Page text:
A Glendale Heights, Ill., man ran inside a local mosque to deliver pizzas, just like he did every Friday — but when he came out, something had gone wrong.
Witnesses told Jon Ramzan a tow truck had hooked up his car and driven away, according to WLS. That would be a problem on its own — except his 11-year-old son Faraz, who has Down syndrome and is non-verbal, was in the car, the station reported.
Now the tow truck driver, 52-year-old Brian Clark of Bensenville, faces reckless conduct and child endangerment charges, WGN reported.
“When I opened the door and came outside, I saw my car wasn’t there,” Ramzan told NBC Chicago. “People told me he took my son and the car.”
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Ramzan had been delivering pizzas to the mosque and had found no place to park, so he stopped his car for a few minutes at a nearby curb, he told WLS.
“My son was sitting back and I give him the phone. I go, ‘Stay here and I’ll be two minutes,’” he said, according to the station.
A witness told NBC Chicago he saw the driver pulling away with the child in the back seat, and tried to get the driver to stop.
“I banged the window,” the witness Iqbal Ahmad said, according to the station. “I yelled there was a kid in the car, (but he didn’t stop).”
Police said it was around 1:20 p.m. Friday when they were called to the area in response to a report of a car being towed away with a child inside, the Chicago Daily Herald reported.
Police learned that the driver had driven a short time, let the boy out of the vehicle and then left, leaving the boy alone in a parking lot, according to the paper.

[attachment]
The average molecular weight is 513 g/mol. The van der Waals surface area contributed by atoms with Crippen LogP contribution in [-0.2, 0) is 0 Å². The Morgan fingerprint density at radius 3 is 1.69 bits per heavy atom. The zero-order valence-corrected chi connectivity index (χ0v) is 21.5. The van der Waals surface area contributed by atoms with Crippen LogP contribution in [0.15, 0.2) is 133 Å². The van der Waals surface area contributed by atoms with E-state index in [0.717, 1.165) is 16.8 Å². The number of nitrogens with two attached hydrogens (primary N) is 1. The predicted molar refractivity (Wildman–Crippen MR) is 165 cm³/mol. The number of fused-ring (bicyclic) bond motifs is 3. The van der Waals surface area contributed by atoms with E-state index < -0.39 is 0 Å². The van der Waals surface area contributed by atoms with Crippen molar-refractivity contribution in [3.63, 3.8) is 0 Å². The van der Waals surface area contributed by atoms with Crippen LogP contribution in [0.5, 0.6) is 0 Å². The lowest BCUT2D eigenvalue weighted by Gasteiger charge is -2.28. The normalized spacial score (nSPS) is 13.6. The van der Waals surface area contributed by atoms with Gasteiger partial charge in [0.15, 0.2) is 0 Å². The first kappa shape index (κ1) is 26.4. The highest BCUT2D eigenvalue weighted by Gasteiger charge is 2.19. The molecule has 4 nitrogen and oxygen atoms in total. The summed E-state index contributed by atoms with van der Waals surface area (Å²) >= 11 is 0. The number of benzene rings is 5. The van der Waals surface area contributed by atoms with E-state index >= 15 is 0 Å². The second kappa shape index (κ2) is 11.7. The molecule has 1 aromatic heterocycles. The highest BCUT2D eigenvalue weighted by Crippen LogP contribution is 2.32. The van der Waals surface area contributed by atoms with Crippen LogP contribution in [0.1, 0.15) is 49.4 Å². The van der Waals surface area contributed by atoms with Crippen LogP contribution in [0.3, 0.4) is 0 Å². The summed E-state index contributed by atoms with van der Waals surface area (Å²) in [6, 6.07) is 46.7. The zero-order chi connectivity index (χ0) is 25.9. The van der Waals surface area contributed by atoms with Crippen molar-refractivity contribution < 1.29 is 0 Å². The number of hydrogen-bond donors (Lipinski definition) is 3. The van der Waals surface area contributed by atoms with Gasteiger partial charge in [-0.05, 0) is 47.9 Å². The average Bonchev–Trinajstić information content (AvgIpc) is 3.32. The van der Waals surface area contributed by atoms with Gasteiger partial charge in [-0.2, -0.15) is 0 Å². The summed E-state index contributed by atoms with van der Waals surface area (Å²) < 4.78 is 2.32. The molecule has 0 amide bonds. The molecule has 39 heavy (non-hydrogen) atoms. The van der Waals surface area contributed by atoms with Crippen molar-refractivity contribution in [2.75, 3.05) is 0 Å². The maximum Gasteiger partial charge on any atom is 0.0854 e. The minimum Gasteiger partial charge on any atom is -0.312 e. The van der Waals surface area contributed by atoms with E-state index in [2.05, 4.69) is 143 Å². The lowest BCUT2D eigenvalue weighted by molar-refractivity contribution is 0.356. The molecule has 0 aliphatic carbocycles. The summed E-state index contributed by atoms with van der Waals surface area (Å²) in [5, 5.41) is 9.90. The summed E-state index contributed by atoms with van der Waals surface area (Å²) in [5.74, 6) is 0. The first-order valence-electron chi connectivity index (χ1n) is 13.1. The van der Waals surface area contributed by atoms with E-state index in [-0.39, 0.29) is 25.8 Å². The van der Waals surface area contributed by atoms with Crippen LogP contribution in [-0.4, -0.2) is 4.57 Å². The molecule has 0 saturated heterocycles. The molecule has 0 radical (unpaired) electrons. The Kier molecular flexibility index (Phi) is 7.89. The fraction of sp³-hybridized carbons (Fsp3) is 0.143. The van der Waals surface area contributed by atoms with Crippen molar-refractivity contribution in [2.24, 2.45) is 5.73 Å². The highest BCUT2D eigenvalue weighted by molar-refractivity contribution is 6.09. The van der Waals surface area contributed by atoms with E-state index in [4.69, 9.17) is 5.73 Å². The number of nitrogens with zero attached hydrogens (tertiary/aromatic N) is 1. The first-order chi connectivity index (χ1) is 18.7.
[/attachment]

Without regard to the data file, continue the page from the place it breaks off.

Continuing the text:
“I was panicked,” Ramzan told CBS Chicago.
The boy’s sister called her dad’s phone, and a good Samaritan who found the boy wandering around answered and realized what had happened.
“He said ‘I have your kid and he’s been wandering the streets,” the boy’s sister Keiran told CBS Chicago.
The man drove the boy back to the mosque and dropped him off. “It’s a miracle that he found my brother,” Keiran told the station.
Officials found the tow truck in the parking lot of a nearby business and arrested Clark, the Chicago Daily Herald reported.
When WLS asked for comment from the towing company, the station reported that a person on the phone suggested the father was the one who should be charged with child endangerment if he had left his son in the car.
In videos, Faraz is all smiles now after being reunited with his family. But Ramzan told NBC Chicago it was a difficult experience for the boy.
“He cannot talk,” Ramzan told the station. “He was crying. He was in the car and he cannot say what happened.”